CITP Luncheon Speaker Series: Guy Grossman – The Role of Networks in Explaining Uptake of ICT for Political Communication

Sherrerd Hall, 3rd floor open space Princeton, NJ, United States

Information communication technology (ICT) is an increasingly common form of political communication in the developing world. Adoption of ICT for contacting public officials at both the individual and community level varies considerably, however, and adoption rates are often much lower than expected. What explains why some individuals and communities are more likely to adopt ICT for political communication than others? In this paper, we investigate this question by conducting a network mapping exercise in 16 Ugandan villages in which a new ICT platform — U-Bridge — was rolled out in 2014. Half of the villages exhibited high uptake and half exhibited low uptake. We find that networks play an important role in explaining uptake at the individual and village level. At the individual level, one’s network position in the village matters. Individuals that have many connections and that are connected to many adopters are more likely to adopt. At the village level, villages where networks have more highly connected members (higher average degree) tend to display wider uptake, because individuals are more likely to be exposed to potential adopters. We further discuss the policy implications of these findings.

CITP Lecture Series: Julie Zoller – Diplomacy Meets Technology Policy

Sherrerd Hall, 3rd Floor Open Space

Information and communications technologies (ICTs) enrich everyday life and are essential to the global economy. Whether it is the allocation of the radio frequency spectrum for mobile wireless, supporting the free flow of information, or adopting voluntary technical standards, we need international policies that foster innovation and economic growth. This talk will explore how the United States engages stakeholders to develop international policy positions and negotiates with foreign governments to advance tomorrow’s technologies.

Internet Privacy Technology and Policy: What Lies Ahead?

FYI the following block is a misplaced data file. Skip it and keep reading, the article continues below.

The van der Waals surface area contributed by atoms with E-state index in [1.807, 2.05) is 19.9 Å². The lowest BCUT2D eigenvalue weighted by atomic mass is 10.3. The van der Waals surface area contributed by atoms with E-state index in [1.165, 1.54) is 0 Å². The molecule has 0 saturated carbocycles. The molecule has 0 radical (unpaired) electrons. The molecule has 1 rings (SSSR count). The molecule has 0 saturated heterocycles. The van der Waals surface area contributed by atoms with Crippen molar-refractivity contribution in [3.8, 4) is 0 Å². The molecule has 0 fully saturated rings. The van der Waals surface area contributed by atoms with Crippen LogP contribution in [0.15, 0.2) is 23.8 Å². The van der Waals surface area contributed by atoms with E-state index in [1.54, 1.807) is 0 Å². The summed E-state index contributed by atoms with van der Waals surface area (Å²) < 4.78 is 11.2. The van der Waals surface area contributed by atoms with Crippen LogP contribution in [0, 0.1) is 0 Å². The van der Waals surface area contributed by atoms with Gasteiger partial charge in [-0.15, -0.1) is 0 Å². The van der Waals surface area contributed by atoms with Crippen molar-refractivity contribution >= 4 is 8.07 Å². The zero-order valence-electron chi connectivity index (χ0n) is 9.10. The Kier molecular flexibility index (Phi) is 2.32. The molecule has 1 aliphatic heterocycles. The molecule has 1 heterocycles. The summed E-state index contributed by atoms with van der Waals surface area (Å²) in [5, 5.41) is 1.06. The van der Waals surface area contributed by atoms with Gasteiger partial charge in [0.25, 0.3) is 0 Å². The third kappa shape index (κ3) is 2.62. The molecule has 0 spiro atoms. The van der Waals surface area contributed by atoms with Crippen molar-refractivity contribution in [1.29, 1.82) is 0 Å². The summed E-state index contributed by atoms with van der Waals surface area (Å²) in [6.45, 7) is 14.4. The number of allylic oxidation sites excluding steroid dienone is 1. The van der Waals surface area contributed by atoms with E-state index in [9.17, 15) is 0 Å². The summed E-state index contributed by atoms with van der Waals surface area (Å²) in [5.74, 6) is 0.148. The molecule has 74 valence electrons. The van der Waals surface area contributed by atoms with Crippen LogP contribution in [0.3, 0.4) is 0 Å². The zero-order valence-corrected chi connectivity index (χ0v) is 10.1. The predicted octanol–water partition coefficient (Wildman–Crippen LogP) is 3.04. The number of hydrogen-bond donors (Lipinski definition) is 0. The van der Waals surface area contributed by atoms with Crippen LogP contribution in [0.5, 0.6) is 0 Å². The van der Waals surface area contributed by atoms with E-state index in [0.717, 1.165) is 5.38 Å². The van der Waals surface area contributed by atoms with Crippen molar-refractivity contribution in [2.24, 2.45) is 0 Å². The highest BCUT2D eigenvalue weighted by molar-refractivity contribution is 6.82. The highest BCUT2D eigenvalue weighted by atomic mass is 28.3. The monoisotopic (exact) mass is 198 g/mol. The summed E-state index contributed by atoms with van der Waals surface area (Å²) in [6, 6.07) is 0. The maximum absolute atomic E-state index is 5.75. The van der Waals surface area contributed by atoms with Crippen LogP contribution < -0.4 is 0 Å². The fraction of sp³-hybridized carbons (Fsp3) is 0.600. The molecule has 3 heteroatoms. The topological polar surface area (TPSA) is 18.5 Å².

Sherrerd Hall, 3rd Floor Open Space

Last November, the Federal Communications Commission (FCC) issued a landmark privacy rule governing how Internet service providers (ISPs) could collect and share customer data. On April 4, 2017, President Trump signed a joint resolution that repealed this rule before it could ever take effect.

This panel will discuss how we arrived at this juncture and how the Internet privacy landscape may evolve in light of these developments. We will also explore the roles (and shortcomings) of both policy and technical mechanisms in protecting user privacy on the Internet.

CITP Luncheon Speaker Series: Paul Schmitt – Hastily-built Connectivity: A Case Study of Mobile Access in Za’atari Syrian Refugee Camp

Sherrerd Hall, 3rd Floor Open Space

Despite the appearance of uniform availability of mobile services, in many locales granular network analyses reveal the persistence of physical access divides. In this work, we conduct a cellular measurement study in the Za’atari Syrian refugee camp in Jordan. Our findings show that, even in the limited confines of a refugee camp, coverage patterns and bandwidth availability differ significantly both within and between the networks of three mobile cellular carriers. We also explore a hybrid cellular system, informed by the measurement campaign, designed to alleviate user-facing resource congestion on commercial cellular networks using a non-cooperative local cellular network.

Special Event: Net Neutrality: What Does the Future Hold?

Sherrerd Hall, 3rd Floor Open Space

The 2015 Open Internet Rules were recently repealed by the FCC on a 3-2, party-line vote. What does this mean for home Internet users? Who will protect consumers? How will the change affect innovation and entrepreneurship? Will there be more investment in broadband deployment? Will interconnection strategies change? Will information be censored for political, commercial, or other reasons? At this special panel, sponsored by the Center for Information Technology Policy (CITP), experts will talk about what to expect following the FCC vote.